Terry: Yup. How would you like to make $90 million in three months? But I think the focus is going to be more on [making] supply chain attacks. I mean, think about it: The one-to-many ratio. You attack one company, wait for thousands of their customers to update their software and you can ransomware them all. So I think that’s what’s going to be a main focus [of ransomware groups] going forward …
I think the focus is also going to be for [victim] companies to be able to notify their customers in a more timely manner, and to ensure that companies do their [software security] updates. The patch management issue has always been a problem for many, many years. Maybe the IT guy is not aware of that vulnerability because he’s not trained in cybersecurity. So he would never have known to update some of these older firmwares, for example, like what’s happening with Sonicwall.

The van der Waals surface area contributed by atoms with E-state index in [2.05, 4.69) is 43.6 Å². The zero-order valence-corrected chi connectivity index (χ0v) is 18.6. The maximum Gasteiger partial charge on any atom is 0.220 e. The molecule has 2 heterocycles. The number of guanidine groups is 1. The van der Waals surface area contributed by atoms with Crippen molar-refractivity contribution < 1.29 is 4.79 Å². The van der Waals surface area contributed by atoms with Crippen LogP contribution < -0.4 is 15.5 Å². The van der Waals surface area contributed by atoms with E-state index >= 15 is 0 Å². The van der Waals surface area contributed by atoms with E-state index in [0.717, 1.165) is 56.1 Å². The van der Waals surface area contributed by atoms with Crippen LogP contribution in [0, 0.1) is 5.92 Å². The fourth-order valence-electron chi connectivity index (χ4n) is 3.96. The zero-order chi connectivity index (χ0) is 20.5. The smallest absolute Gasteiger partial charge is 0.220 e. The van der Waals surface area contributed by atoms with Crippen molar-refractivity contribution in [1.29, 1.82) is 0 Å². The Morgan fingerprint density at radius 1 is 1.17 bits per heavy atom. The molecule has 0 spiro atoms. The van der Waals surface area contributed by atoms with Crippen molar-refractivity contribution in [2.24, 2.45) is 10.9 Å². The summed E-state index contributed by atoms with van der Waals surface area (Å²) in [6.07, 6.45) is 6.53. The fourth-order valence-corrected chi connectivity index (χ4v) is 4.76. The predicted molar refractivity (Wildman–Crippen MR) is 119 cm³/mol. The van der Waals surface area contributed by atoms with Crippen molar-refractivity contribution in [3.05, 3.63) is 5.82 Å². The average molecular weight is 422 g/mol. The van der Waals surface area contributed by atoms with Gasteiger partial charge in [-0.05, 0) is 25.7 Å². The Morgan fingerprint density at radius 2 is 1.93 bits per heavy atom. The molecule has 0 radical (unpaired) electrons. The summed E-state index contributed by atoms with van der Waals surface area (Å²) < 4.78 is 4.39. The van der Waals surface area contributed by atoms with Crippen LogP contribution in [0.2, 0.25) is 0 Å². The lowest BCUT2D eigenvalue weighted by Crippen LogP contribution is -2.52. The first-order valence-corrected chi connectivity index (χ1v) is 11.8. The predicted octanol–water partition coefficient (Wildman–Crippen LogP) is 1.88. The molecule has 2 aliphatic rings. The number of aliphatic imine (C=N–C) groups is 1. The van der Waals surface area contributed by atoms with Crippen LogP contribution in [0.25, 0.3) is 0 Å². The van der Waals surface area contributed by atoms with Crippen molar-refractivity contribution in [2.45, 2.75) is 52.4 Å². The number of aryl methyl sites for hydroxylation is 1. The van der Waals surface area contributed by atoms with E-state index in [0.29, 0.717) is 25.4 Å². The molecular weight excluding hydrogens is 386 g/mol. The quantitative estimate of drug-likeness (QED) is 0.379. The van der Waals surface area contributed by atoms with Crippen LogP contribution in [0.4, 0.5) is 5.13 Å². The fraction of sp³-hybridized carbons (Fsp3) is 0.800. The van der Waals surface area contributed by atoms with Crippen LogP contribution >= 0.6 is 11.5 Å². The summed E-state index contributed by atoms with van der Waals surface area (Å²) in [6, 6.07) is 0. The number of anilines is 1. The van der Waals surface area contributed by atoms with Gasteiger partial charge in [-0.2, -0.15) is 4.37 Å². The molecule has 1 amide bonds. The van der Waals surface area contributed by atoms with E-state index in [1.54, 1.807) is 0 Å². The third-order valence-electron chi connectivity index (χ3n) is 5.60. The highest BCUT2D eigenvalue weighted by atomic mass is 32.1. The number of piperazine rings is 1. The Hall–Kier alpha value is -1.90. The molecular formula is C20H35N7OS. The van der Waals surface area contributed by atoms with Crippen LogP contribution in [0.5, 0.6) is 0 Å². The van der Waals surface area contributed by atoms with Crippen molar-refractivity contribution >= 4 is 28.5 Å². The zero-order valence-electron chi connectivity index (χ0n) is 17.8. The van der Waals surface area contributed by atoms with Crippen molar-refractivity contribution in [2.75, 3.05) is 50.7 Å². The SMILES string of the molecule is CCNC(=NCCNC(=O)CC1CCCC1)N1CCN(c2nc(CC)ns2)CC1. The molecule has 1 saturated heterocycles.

Howard: I’m glad you brought it up because as I mentioned at the top of the podcast, Sonicwall warned administrators who use certain of its products that those products that are out of service and no longer supported, or certain products where that have not been patched may be vulnerable to a new ransomware campaign. And so I can’t emphasize our listeners how important is in your organization that you keep on top of patches that are issued by the manufacturers of all of your software and all of your hardware.
Terry: … I’ve seen a lot of cases – and I’ve had this happen to me, too — where we update a firmware of a firewall and it wiped out the whole configuration of the system. And now we need maybe the backups and restore the backup properly. And the restore is not functioning. We don’t have all those rules written down anywhere, or the former IT guy didn’t write them down. So it wipes out the config. Now they’re starting all over, or it actually renders the device useless because the firmware malfunctioned. So it’s a big deal when you’re updating the firmware.